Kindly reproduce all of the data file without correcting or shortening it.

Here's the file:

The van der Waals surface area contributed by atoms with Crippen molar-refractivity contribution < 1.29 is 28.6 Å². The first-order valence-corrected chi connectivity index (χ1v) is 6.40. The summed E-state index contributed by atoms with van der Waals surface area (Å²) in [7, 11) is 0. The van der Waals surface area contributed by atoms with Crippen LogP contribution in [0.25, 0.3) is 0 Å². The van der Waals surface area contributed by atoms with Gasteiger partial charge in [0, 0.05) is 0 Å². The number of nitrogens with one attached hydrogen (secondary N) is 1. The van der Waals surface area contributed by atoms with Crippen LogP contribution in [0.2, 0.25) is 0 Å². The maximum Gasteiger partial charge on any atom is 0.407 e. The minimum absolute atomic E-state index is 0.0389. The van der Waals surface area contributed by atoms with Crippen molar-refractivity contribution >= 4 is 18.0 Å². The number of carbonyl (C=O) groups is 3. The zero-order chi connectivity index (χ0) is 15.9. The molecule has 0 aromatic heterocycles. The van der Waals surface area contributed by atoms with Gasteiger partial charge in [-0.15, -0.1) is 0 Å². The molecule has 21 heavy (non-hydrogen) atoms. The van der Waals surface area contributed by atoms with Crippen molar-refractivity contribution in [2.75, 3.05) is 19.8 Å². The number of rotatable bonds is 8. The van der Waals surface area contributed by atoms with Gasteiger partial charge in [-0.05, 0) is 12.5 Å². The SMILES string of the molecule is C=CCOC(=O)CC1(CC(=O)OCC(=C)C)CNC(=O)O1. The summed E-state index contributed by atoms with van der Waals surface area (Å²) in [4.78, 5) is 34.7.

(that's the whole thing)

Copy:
The van der Waals surface area contributed by atoms with Crippen molar-refractivity contribution < 1.29 is 28.6 Å². The first-order valence-corrected chi connectivity index (χ1v) is 6.40. The summed E-state index contributed by atoms with van der Waals surface area (Å²) in [7, 11) is 0. The van der Waals surface area contributed by atoms with Crippen LogP contribution in [0.25, 0.3) is 0 Å². The van der Waals surface area contributed by atoms with Gasteiger partial charge in [0, 0.05) is 0 Å². The number of nitrogens with one attached hydrogen (secondary N) is 1. The van der Waals surface area contributed by atoms with Crippen LogP contribution in [0.2, 0.25) is 0 Å². The maximum Gasteiger partial charge on any atom is 0.407 e. The minimum absolute atomic E-state index is 0.0389. The van der Waals surface area contributed by atoms with Crippen molar-refractivity contribution >= 4 is 18.0 Å². The number of carbonyl (C=O) groups is 3. The zero-order chi connectivity index (χ0) is 15.9. The molecule has 0 aromatic heterocycles. The van der Waals surface area contributed by atoms with Gasteiger partial charge in [-0.15, -0.1) is 0 Å². The molecule has 21 heavy (non-hydrogen) atoms. The van der Waals surface area contributed by atoms with Crippen molar-refractivity contribution in [2.75, 3.05) is 19.8 Å². The number of rotatable bonds is 8. The van der Waals surface area contributed by atoms with Gasteiger partial charge in [-0.05, 0) is 12.5 Å². The SMILES string of the molecule is C=CCOC(=O)CC1(CC(=O)OCC(=C)C)CNC(=O)O1. The summed E-state index contributed by atoms with van der Waals surface area (Å²) in [4.78, 5) is 34.7.